Yoshu Chikanobu’s 19th-Century Nostalgia

His engravings, produced as Japan was opening up to the West, capture the final moments of a society closed off from the outside world.


WordsHenri Robert

Yoshu Chikanobu - “Comparison of Famous Sites and Beautiful Women: Suzumegaura, Musashi Province, undated” (c. 1897-1898)

When the 122nd Emperor of Japan ascended to the throne, Yoshu Chikanobu was 30 years of age. His career as an artist was therefore put on hold by the Boshin War and he was captured after the Battle of Hakodate. Despite having been trained in martial arts in his youth, it was his artistic talents that led to him being quickly released, as his reputation accelerated the proceedings. In 2006, author Bruce Coats looked back at Yoshu Chikanobu’s fascinating body of work and its context in the book Chikanobu: Modernity and Nostalgia in Japanese Prints.

Yoshu Chikanobu’s artistic exploits began with him receiving training in painting at the Kano School. He then went on to study engraving alongside Keisai Eisen and Utagawa Kuniyoshi, before joining Utagawa Kunisada I’s studio. As Bruce Coats explains, the artist, born in 1838, started out working in the Kunisada style, before straying from it. ‘Over time Chikanobu’s women become taller, thinner and more graceful in their gestures, establishing a new canon of beauty for the mid-Meiji period that reflected a revival of interest in prints of a hundred years earlier.


Culture and combat

Yoshu Chikanobu’s work is marked by its relationship with time, and his sense of nostalgia for a bygone era, one during which he saw the country open up to the West. His woodblock prints, which also take the form of diptychs and triptychs, are dedicated to traditional subjects and portraits, and address aspects of Japanese culture that were dying out at the time. They present samurai and a number of heroic female figures, looking back to the past. This sense of nostalgia is particularly illustrated in the series Chiyoda Inner Palace (1895-1897), which depicts women’s existence inside Edo Castle prior to the Meiji restoration in 1868, when the palace housed the shogun and his court before they were driven out. In Chiyoda Outer Palace: Sanno Festival (1897), the artist focuses on the float procession, banners, musicians, and groups dressed in special costumes heading to the Hie-jinja shrine at Edo Castle.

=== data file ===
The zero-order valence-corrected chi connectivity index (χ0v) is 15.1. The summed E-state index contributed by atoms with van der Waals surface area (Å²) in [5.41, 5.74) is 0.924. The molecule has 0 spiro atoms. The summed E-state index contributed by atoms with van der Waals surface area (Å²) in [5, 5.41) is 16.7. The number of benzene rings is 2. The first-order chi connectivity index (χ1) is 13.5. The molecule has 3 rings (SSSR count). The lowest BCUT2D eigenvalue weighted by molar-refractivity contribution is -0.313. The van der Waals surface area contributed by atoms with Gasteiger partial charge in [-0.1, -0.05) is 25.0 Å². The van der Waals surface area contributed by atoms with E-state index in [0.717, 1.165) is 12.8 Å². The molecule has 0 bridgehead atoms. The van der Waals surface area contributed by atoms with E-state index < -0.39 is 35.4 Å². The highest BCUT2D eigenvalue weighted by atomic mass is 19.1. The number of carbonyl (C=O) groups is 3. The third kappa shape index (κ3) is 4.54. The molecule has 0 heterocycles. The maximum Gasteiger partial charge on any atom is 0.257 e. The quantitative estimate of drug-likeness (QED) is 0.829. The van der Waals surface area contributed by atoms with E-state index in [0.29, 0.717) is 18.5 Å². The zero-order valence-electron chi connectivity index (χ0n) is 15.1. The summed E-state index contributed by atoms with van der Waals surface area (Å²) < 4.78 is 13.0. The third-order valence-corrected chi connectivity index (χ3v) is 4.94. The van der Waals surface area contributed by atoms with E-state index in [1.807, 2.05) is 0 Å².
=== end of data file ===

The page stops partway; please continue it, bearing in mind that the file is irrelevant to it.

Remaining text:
Some of Yoshu Chikanobu’s work is centred on historical themes, such as the Satsuma Rebellion (1877) and the Sino-Japanese War (1894-1895). Bruce A. Coats’ book is the first monograph about the artist to be written in English and illustrates a key period in Japanese history that triggered the westernisation of the country and the consequences of this on the lifestyles of the residents.


Chikanobu: Modernity and Nostalgia in Japanese Prints (2006), a book by Bruce A. Coats, is published by Hotei Publishing.

Yoshu Chikanobu - 'Chiyoda Inner Palace: Evacuation' (1895-1897)

Yoshu Chikanobu - 'Chronicle of the Dan-no-ura Helmet, Koto Torture Scene', 1898

Yoshu Chikanobu - 'Consolation Picture of Prince Hana no Azuma', 1878

Yoshu Chikanobu - 'Chiyoda Inner Palace: No. 14 Mountain Village Teahouse', 1896

Yoshu Chikanobu - 'Chiyoda Outer Palace: Sanno Festival', 1897